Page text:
The annual income and expenditure statements submitted after the time limit are often found to be inconsistent and erroneous. The annual statements are being prepared without completing the entries in the cash book as well as income and expenditure registers. Such lapses have virtually made auditing of accounts virtually impossible, the report says.
Once the officials responsible for expending funds either get transferred or retire from service, their successors decline to act on the grounds that the expenditure in question has not been made during their tenure. The tendency to escape the onus and the diffidence are affecting the review process. Directions issued by the government to overcome such situations have not yet been implemented at the grassroots level.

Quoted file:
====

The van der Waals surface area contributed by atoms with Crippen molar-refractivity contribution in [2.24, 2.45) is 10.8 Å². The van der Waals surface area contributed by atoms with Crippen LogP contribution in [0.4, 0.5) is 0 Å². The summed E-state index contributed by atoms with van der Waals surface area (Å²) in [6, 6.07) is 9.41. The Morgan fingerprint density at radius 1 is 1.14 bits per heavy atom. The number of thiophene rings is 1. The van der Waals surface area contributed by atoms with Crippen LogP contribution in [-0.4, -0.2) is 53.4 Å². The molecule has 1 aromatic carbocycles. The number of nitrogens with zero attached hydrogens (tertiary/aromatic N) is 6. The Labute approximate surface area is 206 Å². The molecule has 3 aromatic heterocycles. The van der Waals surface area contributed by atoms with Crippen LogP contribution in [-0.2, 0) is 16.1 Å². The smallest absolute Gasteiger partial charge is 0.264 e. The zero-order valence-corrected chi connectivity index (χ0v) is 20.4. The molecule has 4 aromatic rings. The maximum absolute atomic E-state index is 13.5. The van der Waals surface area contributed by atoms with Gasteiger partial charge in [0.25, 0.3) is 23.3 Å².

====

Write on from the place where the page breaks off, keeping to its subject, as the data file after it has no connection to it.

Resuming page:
The administrative committees comprising elected representatives tend to shy away from the responsibility of discussing the contents of the audit reports. The action taken reports are not being discussed at the grama and ward sabhas. Such steps have become impossible since majority of the local bodies do not organise grama sabhas and fabricate documents to show that such meetings have been held. There is no mechanism to reply to the queries raised by the auditors. As per the auditing rules, charge and surcharge notices should be issued to the officials responsible for incurring loss. Those wielding authority have been empowered to take legal action against those officials who refuse to respond to the notices. Most of the local bodies do not take follow-up action to realise the loss or take legal steps against the officials responsible for the lapses and the loss will not be recovered.